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Our hallway bulletin board changes monthly to reflect topics and seasons. Here A Chick bulletin board came together quickly after the preschoolers enjoyed singing and dancing along with several Spring and Easter videos.

Here a Chick background

We started by having each child pose for a  close-up photo pretending to blow a feather. Then they painted 18 x 24 inch paper with pastel paints in either vertical or horizontal stripes.  Pastels were easy to mix in four individual paint cups adding a little red, green, purple, and yellow to white.  You don’t need much color to get a lovely tint.

Here a Chick cutting the shell

After the backgrounds dried, we folded them in half and drew half of an egg shape with a zig-zag or curved top. The children cut the egg shape from the folded paper and were quite pleased with the resulting shape. Then they cut simple wing shapes, glued their faces to yellow construction paper circles, added some whispy feathers, an orange beak and an “eggshell” top to their heads.

Here a Chick 2

All our little chicks loved looking at their classmates “hatching” from the colorful Easter Eggs.  Here A Chick, There A Chick was a fun project incorporating painting at the easel, cutting, gluing, and singing!

Extend the fun with chicks and Easter with Missing Number 1-30 Easter  and Easter Before and After Numbers 1-20 .

indoor fun

Remember the indoor fun you had as a child building forts and tents in the house with couch cushions, tables, chairs, sheets, and blankets?  I recall spending hours playing with my sister with our dolls and stuffed animals, cozily sequestered in our make-believe worlds under the card table mom would set up in the living room. When my own children were of that age, we continued the tradition, adding books, crayons, and clipboards of scrap paper.  With so many frigid days this year, we haven’t been able to go outside to play at school, so out come the play huts, sheets, and stuffed animals! Instant Indoor Fun!

What are your children’s favorite indoor fun activities that engage their imagination and social skills?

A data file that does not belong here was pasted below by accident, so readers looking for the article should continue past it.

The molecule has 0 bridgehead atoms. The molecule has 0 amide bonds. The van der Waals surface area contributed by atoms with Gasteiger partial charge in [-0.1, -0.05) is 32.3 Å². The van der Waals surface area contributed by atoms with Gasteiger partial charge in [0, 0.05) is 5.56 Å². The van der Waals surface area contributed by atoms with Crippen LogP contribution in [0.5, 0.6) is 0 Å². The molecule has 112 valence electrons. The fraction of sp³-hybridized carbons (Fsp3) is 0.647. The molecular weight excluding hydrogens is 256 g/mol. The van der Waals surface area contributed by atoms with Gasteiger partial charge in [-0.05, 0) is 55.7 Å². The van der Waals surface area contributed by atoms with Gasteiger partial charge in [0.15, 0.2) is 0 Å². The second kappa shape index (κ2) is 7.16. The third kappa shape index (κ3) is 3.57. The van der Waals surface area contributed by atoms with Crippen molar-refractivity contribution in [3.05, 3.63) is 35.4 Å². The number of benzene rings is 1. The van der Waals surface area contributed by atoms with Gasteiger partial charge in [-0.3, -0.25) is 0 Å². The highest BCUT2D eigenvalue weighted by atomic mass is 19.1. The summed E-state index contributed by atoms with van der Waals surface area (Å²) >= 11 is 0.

We try to change it up everyday with different items to count.  Earlier this week I grabbed a stack of extra valentines and foam hearts and “Counting Valentines” was born!  My kiddos are also working on recognizing numerals 1-10.  I wrote large numerals on each card with a permanent marker and then handed one of the girls the stack.  Her first task was to name each card, and try to put them in order from 1-6.  Then we counted out hearts and matched them to the cards. It was a familiar task with novel materials and kept her engaged.  She asked for a set to take home to show her family so they could play together.

counting valentines

Puffy Snow Point                                    Puffy Snow Paint 3

One of my favorite sensory “paints” is our puffy snow paint. It’s roughly equal parts shaving creme (cheap, plain, not menthol, not gel) and white glue. Stir in some glitter, add some Styrofoam balls and foam shapes and let the fun begin!  The texture is soft and puffy like meringueIt feels nicer than finger paint and spreads with a brush or plastic palette knife.  When it dries,  a soft crust develops so that when you lightly touch it, it springs back like a marshmallow.

We use this fun sensory paint in our winter artwork.  You can also add a bit of acrylic or tempera paint and get grey clouds.  Our Spring time exploration will include spritzing it with diluted watercolor paints for soft pastel Easter eggs and baby animal creations.  Stop by in a couple of months to see those.  Let me know how your little ones enjoy playing with Puffy Snow Paint!

“Santa reads to us!”

The highlight of our week before Christmas in preschool was a visit from Santa!  He came to our door as the children were in free choice play.  I wish I had a photo of their faces – visions of total surprise and happiness.  Some froze with their mouths open. Others jumped up, cheering “Santa!”  One little girl ran to him and gave him a big hug.

He asked them to come to the carpet so he could talk to them and to read a story. Santa chose Clifford’s First Christmas by Norman Bridwell.  When Santa finished the story, he told us about his elves who were busy working at his workshop at the North Pole.  He said he needed to get back so he could check his lissanta reads to ust and read letters from the children.  He asked if we’d written letters and what each child wished to have under the tree on Christmas Day. He reminded them to continue to be good boys and girls.  One of the little ones told him that she was leaving him milk and cookies.  Santa thanked her and said all he needed was a very little bit of milk and a very little cookie.  But he said if they left a little baby carrot, his reindeer would surely enjoy the snack.

As he left he gave them each a candy cane and erupted in a hearty “Ho, ho, ho! Merry Christmas!”  What a wonderful visit that was for the children.  I wonder how many of them went home on Friday exclaiming, “Santa reads to us!”

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